"The rise of sectarianism by the opposition worries us," says Ammar Houri, a parliamentarian from Saad Hariri's Future party. "It should worry everybody."
Despite the younger Mr. Hariri's personal stake in the probe, it isn't clear how much resolve he will ultimately show in pushing for the enforcement of any indictments. After fending off an electoral challenge by the Hezbollah-led opposition in the summer of 2009, Mr. Hariri has reached out to Mr. Nasrallah. The two sides agreed on a unity government, led by Mr. Hariri.
In a rare meeting earlier this summer, Mr. Hariri suggested to Mr. Nasrallah that the two cooperate on a crisis-management strategy for handling the indictments, according to people close to Mr. Hariri. Mr. Nasrallah rejected the idea, these people said.
Senior U.S. officials said there are indications that Hezbollah and its political allies could use the indictments to force an end to the current unity government. Mr. Hariri's slim parliamentary majority is vulnerable to the defection of key Christian and Druze politicians, like Mr. Jumblatt.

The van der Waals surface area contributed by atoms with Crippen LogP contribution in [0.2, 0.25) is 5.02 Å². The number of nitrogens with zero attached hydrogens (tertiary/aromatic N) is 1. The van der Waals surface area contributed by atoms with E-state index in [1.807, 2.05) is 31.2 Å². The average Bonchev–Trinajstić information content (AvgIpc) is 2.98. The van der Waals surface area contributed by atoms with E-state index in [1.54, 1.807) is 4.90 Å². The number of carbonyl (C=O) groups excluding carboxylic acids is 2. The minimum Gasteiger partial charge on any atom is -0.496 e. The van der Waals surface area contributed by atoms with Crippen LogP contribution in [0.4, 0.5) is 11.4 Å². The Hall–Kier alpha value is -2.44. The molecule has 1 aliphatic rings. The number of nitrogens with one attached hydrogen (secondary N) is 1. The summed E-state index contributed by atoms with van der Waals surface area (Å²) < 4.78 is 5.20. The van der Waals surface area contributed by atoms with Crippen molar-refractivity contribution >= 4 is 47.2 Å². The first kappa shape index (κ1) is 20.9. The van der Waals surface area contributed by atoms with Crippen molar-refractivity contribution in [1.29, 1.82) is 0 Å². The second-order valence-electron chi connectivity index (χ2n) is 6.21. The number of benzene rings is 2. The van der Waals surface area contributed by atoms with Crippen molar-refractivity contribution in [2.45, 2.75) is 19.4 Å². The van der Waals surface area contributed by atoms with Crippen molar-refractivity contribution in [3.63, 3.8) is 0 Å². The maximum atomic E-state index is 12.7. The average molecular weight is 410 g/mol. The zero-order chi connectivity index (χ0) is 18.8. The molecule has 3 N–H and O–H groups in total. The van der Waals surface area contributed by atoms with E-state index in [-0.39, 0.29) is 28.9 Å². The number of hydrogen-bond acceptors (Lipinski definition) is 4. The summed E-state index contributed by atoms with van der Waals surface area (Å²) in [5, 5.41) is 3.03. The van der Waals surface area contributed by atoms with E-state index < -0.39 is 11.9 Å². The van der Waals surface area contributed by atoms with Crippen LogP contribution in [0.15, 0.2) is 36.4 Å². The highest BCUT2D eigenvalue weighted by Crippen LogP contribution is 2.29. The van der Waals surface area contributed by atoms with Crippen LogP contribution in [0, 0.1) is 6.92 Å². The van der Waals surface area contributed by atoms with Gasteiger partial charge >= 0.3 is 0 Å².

"I'm acting under the assumption that Hezbollah wants to topple the government constitutionally, rather than turning its guns on the Lebanese people," said one senior U.S. official. "Hezbollah wants to challenge any indictments and gut the tribunal of any meaning inside Lebanon."
Parliamentary allies of Hezbollah deny that the group is seeking to overthrow the government or upend the political system by force. "The opposition respects the rule of law," said Walid Sukkarieh, a retired Lebanese general and current parliamentarian allied to Hezbollah.